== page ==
No, during my time the house was abandoned and run down and assumed haunted.
While my old high school has since been torn down, fortunately the community of Ashtabula came together to save the Hubbard House from a similar fate and worked to restore it so that it is now a beautiful and important national landmark of which I’m very proud.
“Not again. I couldn’t believe it. I felt helpless and I had to do something,” Yves Dharamraj has said. “We’ve all seen the scenes from Minneapolis, from New York, from everywhere. Normally, I would’ve gloved and masked up, and marched down Broadway with my fellow protesters crying out against police brutality and racism.
“But, instead, I took up Anthony McGill’s #TakeTwoKnees call-to-action for musicians to record themselves and post it online.”Cellist performs heartrending version of Dido’s Lament in memory of George Floyd, Classic FM, June 15, 2020
In a field depleted and left a fallow
Where only single crops have e’er grown
‘Twill sundry bloom soon rich, tho’ callow
When by Nature’s hand the seeds are sown
At least it’s novel to me…
Anyway, these kinds of posts are always a bit self indulgent, but if you’re like me (and god help you if you are), you too like to know how the sausage is made when it comes to an author’s creative process.
I’m both old and old school when it comes to writing. First drafts
are were always done with pen and paper.
Mostly because I love the physical act of writing, the feel of pen in hand, the feel of ink flowing on the paper.
But also because if I try to write the first draft on the computer I never make it out of the first chapter seeing that I’m one of those edit-as-you-go guys. I have too many folders with forgotten novels with unfinished first drafts that I attempted to write on the computer.
Writing the first draft by hand allows for limited editing — a line through here, a line through there maybe — and because of this, I enjoy a more immersive, free flowing writing experience…
One that actually results in finished novels.
How ’bout that?
But there is a catch.
My handwriting is garbage.
Which means draft two is pure and absolute torture when it comes to typing it up into the computer. Oftentimes it takes longer to type up the second draft than it did writing out the first.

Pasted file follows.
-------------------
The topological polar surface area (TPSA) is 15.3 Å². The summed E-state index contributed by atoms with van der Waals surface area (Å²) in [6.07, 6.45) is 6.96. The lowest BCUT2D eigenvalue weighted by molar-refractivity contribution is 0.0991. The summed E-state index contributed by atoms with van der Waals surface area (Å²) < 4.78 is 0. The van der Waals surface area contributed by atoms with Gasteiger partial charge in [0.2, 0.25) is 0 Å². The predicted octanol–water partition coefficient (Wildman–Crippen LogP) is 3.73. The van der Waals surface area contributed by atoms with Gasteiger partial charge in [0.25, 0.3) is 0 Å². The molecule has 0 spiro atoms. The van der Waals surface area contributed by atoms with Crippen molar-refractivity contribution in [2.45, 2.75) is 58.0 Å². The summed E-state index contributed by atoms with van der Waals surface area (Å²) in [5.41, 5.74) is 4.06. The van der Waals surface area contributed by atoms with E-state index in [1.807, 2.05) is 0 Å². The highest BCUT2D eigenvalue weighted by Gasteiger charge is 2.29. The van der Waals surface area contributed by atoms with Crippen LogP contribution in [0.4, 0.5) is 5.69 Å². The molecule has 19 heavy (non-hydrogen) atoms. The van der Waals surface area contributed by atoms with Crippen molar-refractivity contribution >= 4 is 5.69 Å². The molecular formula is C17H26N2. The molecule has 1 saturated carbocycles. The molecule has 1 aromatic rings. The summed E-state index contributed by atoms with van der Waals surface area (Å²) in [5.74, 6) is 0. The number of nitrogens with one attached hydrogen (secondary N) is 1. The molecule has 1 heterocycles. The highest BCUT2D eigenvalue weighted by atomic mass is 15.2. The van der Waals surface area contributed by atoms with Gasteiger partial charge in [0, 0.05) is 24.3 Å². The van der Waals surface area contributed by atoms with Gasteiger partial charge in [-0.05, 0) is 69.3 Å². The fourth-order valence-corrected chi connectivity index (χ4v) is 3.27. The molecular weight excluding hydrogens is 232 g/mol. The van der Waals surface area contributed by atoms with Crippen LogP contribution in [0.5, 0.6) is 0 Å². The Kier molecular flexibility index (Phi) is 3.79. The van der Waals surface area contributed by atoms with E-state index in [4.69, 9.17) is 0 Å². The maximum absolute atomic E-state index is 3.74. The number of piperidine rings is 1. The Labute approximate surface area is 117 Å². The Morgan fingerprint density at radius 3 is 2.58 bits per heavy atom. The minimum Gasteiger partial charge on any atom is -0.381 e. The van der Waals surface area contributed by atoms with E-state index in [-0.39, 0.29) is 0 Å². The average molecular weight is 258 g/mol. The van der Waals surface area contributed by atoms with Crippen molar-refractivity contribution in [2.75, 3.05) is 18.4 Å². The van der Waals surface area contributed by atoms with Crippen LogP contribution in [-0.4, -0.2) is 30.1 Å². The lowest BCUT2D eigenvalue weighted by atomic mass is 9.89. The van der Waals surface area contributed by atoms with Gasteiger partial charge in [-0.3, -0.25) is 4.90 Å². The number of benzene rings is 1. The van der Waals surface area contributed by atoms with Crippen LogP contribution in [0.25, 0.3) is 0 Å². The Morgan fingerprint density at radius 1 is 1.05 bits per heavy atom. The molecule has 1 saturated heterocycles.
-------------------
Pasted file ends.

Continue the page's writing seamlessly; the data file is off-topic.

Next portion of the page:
Which brings me to my novel approach to first drafts, an approach that saves me months in novel development…
And the Nebo app.
Using this new technology (new to me; never been an Apple guy) I can still write out my first drafts longhand, but with the Nebo app, it automatically converts it to digital text.
Of course you don’t get the same feel writing on the iPad as you do with pen and paper. The iPad screen is a bit slick so it takes some getting used to. I initially put a screen protector on it but that made it even slicker and it also screwed up the functions in Nebo to add and delete stuff.
The Apple Pen feels good in hand and works like a charm with zero lag between it and the tablet.
There’s another tablet I’m interested in checking out that is designed specifically for writing. It’s called reMarkable and the developers claim it will give you the feel of writing on paper. Sounds awesome. The best selling point to me for it is that it is a heck of a lot cheaper than the iPad Pro 12.
So, yeah… when it comes to drafting novels, that’s how I now roll.
Oh, and if you haven’t guessed by now, I’ll be announcing my latest novel soon…
Like tomorrow. :)
Waiting for the trump statement to be released declaring the Minneapolis cops who murdered George Floyd to be good people…
Mr. Floyd died after being handcuffed and pinned to the ground by an officer’s knee, in an episode that was recorded on video by a bystander, inciting condemnation and protests.What We Know About the Death of George Floyd, New York Times, May 27, 2020
President Donald Trump seemed to encourage police to be more violent in handling potential offenders during a speech to law enforcement officers today.
“Please don’t be too nice,” he said to the audience in Long Island, New York.Trump to police: ‘Please don’t be too nice’ to suspects, ABC News, July 28, 2017
As we roll into Memorial Day Weekend to honor those service members who died in our defense, it pays to remember that there are far too many who served and sacrificed and survived the traumas of war, only to find that because of their debilitating sacrifices, they are unable to survive the traumas of life after war.
If you are a veteran struggling with life’s relentless battles, please my brothers and sisters in arms, seek help. We honor you and we need your strength and courage and wisdom to continue to lead us and show us what it means to endure, especially during these challenging times.